What are some of the basic API calls I could use to control my farm? Let me give you some examples.

(Re)Installation of an Operating System

Using a POST operation, I can request a reinstall of the OS:


I also need to know the different parameters (payload) like serverID and OperatingSystemID, which can be retrieved via different API calls. In the payload area I can specify what the partition layout should be so that the OS will be installed to my exact specifications.

Custom Operating System Image

Alternatively, it is possible to install your own custom installation image using PXE boot while using the API to set the DHCP option. This will include it in the DHCP lease for the server.


Once the server boots, it will get a DHCP lease and will retrieve the installation image from the URL specified in the DHCP option. For more information, check out our Knowledge Base article that explains this feature in more detail.

Other Features

Some other nice features to control the server farm include possibilities to:

  •  Power cycle a server

This will turn the power off and on for the PDU that the server is connected to.

  • Show which IPs (including Floating IPs) are assigned to a server or are null-routed

  • Perform a hardware scan (reboots the server) and get hardware inventory of a server


  • Inspect how much data traffic a server is doing, both up and downstream


Private Networking

Servers in the same metro data center area (which in most cases means Leaseweb data centers that are relatively close to each other) have the possibility to be connected to the Leaseweb Private Network. This backend network provides a secure and unmetered layer-2 connection between all servers with port speeds of up to 10Gbps.

I am able to check if a server is already connected to my assigned Private Network by using the Inspect Private Network operation. This gives me a list (array) of server IDs that are connected.


If needed, I can add or remove a server from the PN or change the port speed.

Floating IPs

Floating IPs provide the possibility to dynamically reroute traffic to a different server (anchor IP). It is possible automate this process using the API. Assuming a Floating IP definition has already been defined and traffic is routed to my first server AnchorIP, I can use a PUT request to change the AnchorIP to my 2nd server.


A good example would be to embed this in a monitoring system. Once the monitoring system detects a ‘server unavailable’, it can automatically redirect traffic to the standby server using this API call.

Conclusion

While this blog is too short to sum up all the possibilities and features that are possible, it should give you some idea of what a powerful mechanism the API can be to automate and manage your environment.

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Set up Private DNS-over-TLS/HTTPS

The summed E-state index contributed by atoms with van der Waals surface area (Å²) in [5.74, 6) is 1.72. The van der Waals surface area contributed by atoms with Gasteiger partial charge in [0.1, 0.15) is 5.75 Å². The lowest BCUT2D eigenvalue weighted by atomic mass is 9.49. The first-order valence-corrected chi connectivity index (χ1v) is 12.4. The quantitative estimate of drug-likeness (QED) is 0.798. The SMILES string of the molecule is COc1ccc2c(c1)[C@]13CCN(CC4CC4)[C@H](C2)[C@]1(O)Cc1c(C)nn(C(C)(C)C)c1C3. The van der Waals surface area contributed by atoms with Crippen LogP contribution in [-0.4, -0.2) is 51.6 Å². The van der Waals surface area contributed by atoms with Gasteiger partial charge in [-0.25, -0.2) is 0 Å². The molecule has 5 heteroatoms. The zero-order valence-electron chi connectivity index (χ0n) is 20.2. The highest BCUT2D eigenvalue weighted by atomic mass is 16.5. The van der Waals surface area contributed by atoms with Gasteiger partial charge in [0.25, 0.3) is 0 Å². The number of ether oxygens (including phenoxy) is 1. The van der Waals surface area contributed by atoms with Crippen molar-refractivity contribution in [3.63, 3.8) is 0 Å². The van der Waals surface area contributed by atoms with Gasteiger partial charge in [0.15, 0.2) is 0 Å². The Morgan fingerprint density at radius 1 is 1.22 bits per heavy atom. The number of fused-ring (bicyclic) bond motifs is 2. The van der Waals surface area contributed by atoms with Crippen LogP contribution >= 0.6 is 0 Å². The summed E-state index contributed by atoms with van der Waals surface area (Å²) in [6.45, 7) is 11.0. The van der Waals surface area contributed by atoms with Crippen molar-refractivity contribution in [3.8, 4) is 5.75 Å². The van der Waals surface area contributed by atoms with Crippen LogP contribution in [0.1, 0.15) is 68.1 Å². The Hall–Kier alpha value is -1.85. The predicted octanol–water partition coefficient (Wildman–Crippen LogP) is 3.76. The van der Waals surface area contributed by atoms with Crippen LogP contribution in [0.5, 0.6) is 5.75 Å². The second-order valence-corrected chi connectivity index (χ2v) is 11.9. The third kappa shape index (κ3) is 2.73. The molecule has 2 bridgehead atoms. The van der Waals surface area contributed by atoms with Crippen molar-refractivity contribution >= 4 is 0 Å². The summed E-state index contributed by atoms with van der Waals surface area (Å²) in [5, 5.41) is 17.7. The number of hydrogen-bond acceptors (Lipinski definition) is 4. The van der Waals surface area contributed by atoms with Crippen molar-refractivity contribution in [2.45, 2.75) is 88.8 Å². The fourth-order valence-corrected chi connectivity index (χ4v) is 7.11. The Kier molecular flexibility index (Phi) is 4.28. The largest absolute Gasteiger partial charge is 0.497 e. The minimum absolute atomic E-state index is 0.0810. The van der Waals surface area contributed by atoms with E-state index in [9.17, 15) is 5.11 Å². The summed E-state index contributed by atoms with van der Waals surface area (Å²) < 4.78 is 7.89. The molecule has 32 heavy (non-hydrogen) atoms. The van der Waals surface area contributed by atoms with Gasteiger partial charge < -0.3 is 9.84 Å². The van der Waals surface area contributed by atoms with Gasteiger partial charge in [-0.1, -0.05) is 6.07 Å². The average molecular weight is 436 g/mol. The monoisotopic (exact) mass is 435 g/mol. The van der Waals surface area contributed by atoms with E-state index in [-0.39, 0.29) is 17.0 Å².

Domain Name System (DNS) is a crucial part of Internet infrastructure. It is responsible for translating a human-readable, memorizable domain (like leaseweb.com) into a numeric IP address (such as 89.255.251.130).

In order to translate a domain into an IP address, your device sends a DNS request to a special DNS server called a resolver (which is most likely managed by your Internet provider). The DNS requests are sent in plain text so anyone who has access to your traffic stream can see which domains you visit.

There are two recent Internet standards that have been designed to solve the DNS privacy issue:

  • DNS over TLS (DoT):
  • DNS over HTTPS (DoH)

Both of them provide secure and encrypted connections to a DNS server.

DoT/DoH feature compatibility matrix:

Firefox Chrome Android 9+ iOS 14+
DoT
DoH

iOS 14 will be released later this year.

In this article, we will setup a private DoH and DoT recursor using pihole in a docker container, and dnsdist as a DNS frontend with Letsencrypt SSL certificates. As a bonus, our DNS server will block tracking and malware while resolving domains for us.

Installation

In this example we use Ubuntu 20.04 with docker and docker-compose installed, but you can choose your favorite distro (you might need to adapt a bit).

You may also need to disable systemd-resolved because it occupies port 53 of the server:

# Check which DNS resolvers your server is using:
systemd-resolve --status
# look for "DNS servers" field in output

# Stop systemd-resolved
systemctl stop systemd-resolved

# Then mask it to prevent from further starting
systemctl mask systemd-resolved

# Delete the symlink systemd-resolved used to manage
rm /etc/resolv.conf

# Create /etc/resolv.conf as a regular file with nameservers you've been using:
cat <<EOF > /etc/resolv.conf
nameserver <ip of the first DNS resolver>
nameserver <ip of the second DNS resolver>
EOF

Install dnsdist and certbot (for letsencrypt certificates):

# Install dnsdist repo
echo "deb [arch=amd64] http://repo.powerdns.com/ubuntu focal-dnsdist-15 main" > /etc/apt/sources.list.d/pdns.list
cat <<EOF > /etc/apt/preferences.d/dnsdist
Package: dnsdist*
Pin: origin repo.powerdns.com
Pin-Priority: 600
EOF
curl https://repo.powerdns.com/FD380FBB-pub.asc | apt-key add -

apt update
apt install dnsdist certbot

Pihole

Now we create our docker-compose project:

mkdir ~/pihole
touch ~/pihole/docker-compose.yml

The contents of docker-compose.yml file:

version: '3'
services:
  pihole:
    container_name: pihole
    image: 'pihole/pihole:latest'
    ports:
    # The DNS server will listen on localhost only, the ports 5300 tcp/udp.
    # So the queries from the Internet won't be able to reach pihole directly.